GLENDALE, Ariz. -- The latest arrival to Los Angeles Dodgers camp carried an aura unmatched in baseball circles.
Greg Maddux, the team’s new special assistant of baseball operations, was in full uniform Wednesday, working with the team’s pitchers for the first time. Maddux, 49, was known for using a wealth of pitching knowledge to compile four National League Cy Young Awards during a 23-year playing career.
His mere presence is enough for even the most accomplished pitcher to stand up and take notice, but Maddux wants to do more than just be seen.
"I think the main thing is to try to help the players," Maddux said. "Obviously, I have to get to know them first, and they have to get to know you. I’ll just watch the players and get to know them. If there’s something I can say or do that might make them better, that’s the goal -- to try to make the players better."
The addition to the front office came about when Dodgers president and CEO Stan Kastan placed a call to Maddux a few months ago. Also added as a special assistant this month was former major leaguer Raul Ibanez.
Elected to the Hall of Fame in 2014, Maddux has already served as a special assistant for both the Chicago Cubs and Texas Rangers. His job description is to give advice to pitchers on both the major league and minor league levels throughout the season.
Maddux claims his advice won’t be any different from anybody else’s, but he does admit that perhaps he can get through to a pitcher when others have not. And he also will teach things he wish he knew when he pitched.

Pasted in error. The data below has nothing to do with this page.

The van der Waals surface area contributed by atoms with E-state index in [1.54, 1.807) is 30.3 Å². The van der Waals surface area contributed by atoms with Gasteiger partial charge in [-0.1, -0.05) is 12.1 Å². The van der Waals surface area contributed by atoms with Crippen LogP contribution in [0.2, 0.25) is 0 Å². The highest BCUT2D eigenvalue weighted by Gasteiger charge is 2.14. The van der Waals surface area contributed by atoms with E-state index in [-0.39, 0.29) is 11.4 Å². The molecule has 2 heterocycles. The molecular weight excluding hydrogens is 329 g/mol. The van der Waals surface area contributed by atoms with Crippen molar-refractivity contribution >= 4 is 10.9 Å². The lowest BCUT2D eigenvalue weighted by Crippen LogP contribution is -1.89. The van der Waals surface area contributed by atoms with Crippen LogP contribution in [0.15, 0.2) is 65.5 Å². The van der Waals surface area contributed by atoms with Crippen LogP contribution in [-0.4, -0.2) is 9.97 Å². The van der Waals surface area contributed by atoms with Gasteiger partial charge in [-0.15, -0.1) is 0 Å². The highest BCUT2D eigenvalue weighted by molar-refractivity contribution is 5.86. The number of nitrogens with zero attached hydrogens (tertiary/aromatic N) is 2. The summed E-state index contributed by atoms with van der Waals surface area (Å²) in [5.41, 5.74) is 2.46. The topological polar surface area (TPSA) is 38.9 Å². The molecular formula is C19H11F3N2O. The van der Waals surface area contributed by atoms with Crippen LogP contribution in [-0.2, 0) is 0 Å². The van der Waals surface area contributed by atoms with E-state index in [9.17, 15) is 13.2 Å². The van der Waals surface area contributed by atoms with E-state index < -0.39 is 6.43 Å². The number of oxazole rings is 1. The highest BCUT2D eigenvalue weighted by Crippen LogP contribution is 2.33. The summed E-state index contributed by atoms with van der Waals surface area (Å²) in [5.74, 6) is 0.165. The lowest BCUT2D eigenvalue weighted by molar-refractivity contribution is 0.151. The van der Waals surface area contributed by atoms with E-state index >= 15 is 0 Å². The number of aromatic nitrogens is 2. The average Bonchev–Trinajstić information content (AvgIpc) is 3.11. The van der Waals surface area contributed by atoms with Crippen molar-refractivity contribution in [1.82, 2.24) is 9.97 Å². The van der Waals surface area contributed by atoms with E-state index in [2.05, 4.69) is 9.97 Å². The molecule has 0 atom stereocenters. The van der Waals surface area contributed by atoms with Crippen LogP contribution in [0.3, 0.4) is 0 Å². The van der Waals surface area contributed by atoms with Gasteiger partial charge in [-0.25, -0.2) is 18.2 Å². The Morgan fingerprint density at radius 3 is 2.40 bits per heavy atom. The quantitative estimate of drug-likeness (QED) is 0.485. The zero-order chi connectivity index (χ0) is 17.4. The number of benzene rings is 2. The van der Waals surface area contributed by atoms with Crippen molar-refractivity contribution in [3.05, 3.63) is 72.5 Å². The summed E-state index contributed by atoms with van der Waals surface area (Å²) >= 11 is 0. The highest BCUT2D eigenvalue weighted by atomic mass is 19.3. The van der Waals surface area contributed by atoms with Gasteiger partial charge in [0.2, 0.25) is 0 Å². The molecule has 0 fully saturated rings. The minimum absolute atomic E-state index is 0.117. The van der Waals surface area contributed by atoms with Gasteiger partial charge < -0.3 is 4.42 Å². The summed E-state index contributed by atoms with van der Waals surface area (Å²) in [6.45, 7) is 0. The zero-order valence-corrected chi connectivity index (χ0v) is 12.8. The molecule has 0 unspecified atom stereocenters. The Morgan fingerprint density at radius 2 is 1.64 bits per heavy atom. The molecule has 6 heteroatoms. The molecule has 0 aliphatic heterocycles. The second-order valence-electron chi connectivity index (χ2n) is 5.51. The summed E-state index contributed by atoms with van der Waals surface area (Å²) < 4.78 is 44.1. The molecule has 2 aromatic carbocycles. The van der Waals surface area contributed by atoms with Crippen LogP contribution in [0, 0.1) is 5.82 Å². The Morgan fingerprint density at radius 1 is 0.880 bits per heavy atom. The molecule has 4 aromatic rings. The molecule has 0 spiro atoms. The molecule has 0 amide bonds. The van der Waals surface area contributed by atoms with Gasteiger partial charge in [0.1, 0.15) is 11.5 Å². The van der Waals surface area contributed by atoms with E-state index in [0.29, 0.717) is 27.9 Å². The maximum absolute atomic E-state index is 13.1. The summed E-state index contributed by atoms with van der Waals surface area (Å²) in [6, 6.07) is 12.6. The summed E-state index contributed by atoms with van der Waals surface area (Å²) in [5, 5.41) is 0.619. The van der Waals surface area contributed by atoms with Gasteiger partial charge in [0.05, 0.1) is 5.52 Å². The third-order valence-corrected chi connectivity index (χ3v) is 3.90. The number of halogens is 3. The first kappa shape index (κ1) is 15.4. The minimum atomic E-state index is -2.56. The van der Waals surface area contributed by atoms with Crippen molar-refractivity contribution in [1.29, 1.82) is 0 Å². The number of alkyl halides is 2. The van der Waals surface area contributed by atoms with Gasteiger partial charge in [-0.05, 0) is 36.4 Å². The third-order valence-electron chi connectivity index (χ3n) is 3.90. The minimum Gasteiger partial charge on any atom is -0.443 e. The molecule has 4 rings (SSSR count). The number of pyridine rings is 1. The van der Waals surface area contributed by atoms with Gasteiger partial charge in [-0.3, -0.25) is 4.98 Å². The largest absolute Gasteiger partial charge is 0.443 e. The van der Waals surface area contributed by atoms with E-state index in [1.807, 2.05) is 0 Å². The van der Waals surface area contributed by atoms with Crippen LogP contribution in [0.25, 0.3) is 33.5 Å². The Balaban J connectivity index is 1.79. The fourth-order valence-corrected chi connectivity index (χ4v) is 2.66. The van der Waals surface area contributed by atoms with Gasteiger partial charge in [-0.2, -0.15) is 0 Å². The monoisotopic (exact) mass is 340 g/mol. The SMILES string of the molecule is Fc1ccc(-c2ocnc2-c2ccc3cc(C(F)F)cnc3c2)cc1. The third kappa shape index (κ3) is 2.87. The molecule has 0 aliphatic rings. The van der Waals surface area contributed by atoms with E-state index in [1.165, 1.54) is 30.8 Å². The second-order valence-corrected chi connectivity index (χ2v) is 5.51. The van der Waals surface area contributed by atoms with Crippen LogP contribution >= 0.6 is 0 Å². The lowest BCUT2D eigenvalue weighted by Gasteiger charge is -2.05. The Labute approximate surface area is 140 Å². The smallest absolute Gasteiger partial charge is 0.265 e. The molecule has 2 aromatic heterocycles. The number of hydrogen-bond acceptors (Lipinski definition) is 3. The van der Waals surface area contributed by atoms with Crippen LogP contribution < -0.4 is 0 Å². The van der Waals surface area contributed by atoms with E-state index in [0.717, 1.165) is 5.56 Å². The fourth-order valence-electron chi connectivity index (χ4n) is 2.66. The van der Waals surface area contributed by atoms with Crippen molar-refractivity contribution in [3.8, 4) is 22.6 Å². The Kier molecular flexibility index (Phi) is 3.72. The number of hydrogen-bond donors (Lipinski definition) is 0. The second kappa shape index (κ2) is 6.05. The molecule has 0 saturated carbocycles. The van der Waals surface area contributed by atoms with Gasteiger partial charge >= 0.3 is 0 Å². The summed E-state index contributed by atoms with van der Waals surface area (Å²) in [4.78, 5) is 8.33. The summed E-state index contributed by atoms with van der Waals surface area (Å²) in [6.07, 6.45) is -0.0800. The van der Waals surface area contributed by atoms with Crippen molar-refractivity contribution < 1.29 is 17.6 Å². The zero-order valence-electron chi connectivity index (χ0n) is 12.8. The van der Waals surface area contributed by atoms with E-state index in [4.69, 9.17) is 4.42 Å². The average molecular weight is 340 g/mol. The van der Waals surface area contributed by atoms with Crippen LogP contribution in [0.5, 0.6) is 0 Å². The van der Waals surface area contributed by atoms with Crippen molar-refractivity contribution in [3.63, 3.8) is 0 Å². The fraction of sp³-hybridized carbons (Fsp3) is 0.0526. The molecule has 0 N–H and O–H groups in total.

"There’s some stuff I wish I heard, that I didn’t hear until I was 40 that I wished I’d heard when I was 20," he said. "There’s stuff I’ve heard since I’ve been out of baseball that I wish I’d heard."
Also seen on the grounds Wednesday was former Dodgers pitcher Eric Gagne, who does not have an official role with the team.
Maddux is known for his days with the Chicago Cubs and Atlanta Braves, but he had two separate short stints with the Dodgers late in his career. His final one was a brief seven-game stay in 2008, when he was teammates with certain 20-year-old pitcher that has done quite well for himself in the ensuing years. Maddux has been quite impressed with the career Clayton Kershaw has fashioned.
“You never think anybody is going to be that good,” Maddux said. “I mean, you knew he was good and he was going to pitch for a long time. He had an incredible fastball, good breaking stuff. And he’s been able to turn into a winner. I think a lot of guys have the stuff or the makeup but not everybody’s a winner. He’s been able to win and stay healthy and win a lot.”